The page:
Benjamin Netanyahu

PM Benjamin Netanyahu faced harsh criticism over his decision not to invade Gaza after the hundreds of missiles launched from the strip. Mass protests broke out in southern Israel where tires were bunt at city entrances in protest of the PM’s decision to not invade Gaza.

In response, Netanyahu made clear that he had intelligence he could not share with the citizens and even with politicians.

After the resignation of Israeli Defense Minister Avigdor Liberman, Netanyahu told the public in Israel that the Jewish State was in a complex security situation which demanded “very difficult decisions”.

“On the issue of security, I have made difficult decisions, some of them very difficult, and I bear full responsibility. And when such decisions are made, they deal with matters of life and death. In matters that sometimes even touch upon the very existence of the state,” the Prime Minister said at the time while emphasizing that the Israel military was “in the middle of a campaign.”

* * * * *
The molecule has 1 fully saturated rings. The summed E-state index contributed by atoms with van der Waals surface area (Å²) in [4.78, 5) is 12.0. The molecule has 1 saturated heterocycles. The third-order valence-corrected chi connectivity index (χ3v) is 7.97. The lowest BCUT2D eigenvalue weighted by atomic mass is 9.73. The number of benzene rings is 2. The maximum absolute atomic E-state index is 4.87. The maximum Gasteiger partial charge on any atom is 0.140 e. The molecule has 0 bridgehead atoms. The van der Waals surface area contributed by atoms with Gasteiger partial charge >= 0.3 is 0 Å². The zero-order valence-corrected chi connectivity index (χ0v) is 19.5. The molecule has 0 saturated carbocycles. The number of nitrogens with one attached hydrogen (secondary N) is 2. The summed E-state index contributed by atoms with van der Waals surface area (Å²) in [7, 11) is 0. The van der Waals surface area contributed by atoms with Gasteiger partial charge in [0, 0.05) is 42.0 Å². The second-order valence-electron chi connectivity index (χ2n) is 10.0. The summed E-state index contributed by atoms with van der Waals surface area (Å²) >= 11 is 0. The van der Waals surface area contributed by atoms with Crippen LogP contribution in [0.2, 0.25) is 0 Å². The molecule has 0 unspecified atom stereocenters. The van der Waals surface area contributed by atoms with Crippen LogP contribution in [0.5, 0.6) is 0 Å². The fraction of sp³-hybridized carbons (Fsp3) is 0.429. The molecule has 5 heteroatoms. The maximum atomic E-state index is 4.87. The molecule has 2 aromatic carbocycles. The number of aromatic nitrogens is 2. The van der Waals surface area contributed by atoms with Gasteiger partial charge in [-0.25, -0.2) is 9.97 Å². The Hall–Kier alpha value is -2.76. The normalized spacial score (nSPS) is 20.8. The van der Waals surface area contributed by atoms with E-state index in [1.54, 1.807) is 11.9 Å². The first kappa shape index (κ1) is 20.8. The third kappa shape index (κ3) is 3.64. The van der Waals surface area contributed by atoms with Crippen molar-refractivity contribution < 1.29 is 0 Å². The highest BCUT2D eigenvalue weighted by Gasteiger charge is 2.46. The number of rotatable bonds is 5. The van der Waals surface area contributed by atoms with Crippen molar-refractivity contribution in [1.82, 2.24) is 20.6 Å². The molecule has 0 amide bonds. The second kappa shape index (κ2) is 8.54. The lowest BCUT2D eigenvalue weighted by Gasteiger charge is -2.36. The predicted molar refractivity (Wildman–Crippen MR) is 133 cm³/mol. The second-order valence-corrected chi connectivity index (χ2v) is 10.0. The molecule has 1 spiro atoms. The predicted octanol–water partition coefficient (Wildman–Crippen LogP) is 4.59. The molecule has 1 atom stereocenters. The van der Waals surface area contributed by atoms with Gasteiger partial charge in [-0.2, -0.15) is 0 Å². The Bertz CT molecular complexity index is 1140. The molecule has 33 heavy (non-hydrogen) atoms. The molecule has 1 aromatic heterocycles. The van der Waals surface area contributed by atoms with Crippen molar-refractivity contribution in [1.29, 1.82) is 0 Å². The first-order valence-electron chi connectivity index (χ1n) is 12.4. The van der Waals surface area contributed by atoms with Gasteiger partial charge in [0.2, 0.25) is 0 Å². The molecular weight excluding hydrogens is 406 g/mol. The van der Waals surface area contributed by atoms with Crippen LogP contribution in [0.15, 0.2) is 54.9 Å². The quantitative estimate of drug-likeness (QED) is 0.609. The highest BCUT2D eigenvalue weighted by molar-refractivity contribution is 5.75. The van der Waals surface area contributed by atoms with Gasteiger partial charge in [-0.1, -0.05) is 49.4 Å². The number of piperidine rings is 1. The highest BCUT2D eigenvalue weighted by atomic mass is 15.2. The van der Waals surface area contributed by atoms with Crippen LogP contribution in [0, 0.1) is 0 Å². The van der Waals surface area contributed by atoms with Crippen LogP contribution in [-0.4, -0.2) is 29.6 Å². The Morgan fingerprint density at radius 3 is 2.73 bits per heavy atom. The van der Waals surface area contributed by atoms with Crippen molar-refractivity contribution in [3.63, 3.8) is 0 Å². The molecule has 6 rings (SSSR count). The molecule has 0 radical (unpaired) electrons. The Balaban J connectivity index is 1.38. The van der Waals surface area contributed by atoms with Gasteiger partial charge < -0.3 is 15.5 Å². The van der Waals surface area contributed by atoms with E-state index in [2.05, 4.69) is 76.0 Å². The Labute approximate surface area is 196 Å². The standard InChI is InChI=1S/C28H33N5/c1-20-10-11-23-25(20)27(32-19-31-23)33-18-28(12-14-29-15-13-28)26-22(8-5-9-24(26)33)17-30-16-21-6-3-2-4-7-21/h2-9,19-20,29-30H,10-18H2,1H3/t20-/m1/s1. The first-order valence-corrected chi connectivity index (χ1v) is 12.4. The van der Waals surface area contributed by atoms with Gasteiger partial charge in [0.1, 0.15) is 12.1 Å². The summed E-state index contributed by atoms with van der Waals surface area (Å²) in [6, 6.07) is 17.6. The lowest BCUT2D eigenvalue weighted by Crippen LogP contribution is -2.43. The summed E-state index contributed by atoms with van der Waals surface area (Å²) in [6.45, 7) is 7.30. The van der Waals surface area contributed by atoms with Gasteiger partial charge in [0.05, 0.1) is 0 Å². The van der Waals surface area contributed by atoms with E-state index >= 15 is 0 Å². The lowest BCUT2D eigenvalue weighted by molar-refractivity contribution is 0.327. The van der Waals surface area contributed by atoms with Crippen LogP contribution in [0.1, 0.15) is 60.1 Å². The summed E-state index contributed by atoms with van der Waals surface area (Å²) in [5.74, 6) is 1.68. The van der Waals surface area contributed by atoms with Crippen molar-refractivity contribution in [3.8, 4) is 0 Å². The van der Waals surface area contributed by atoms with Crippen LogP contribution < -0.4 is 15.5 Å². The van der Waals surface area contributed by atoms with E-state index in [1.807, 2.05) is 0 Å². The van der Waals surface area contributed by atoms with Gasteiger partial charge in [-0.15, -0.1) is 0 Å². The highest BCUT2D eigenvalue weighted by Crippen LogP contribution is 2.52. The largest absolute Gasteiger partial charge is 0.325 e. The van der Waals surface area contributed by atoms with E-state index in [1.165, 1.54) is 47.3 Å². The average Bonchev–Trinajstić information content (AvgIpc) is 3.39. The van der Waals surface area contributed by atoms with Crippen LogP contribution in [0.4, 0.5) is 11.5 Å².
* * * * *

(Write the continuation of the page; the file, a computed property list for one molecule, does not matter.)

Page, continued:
Three weeks later, perhaps we are getting a glimpse into the thinking of Netanyahu. It seems like he is more concerned about the greatest threat to Israel’s existence. At this time the primary threat is Iran, and he prefers to contain the growing Iranian threat via smart and sophisticated military operations which could prevent a multiple-front-war with Iran and its proxies.

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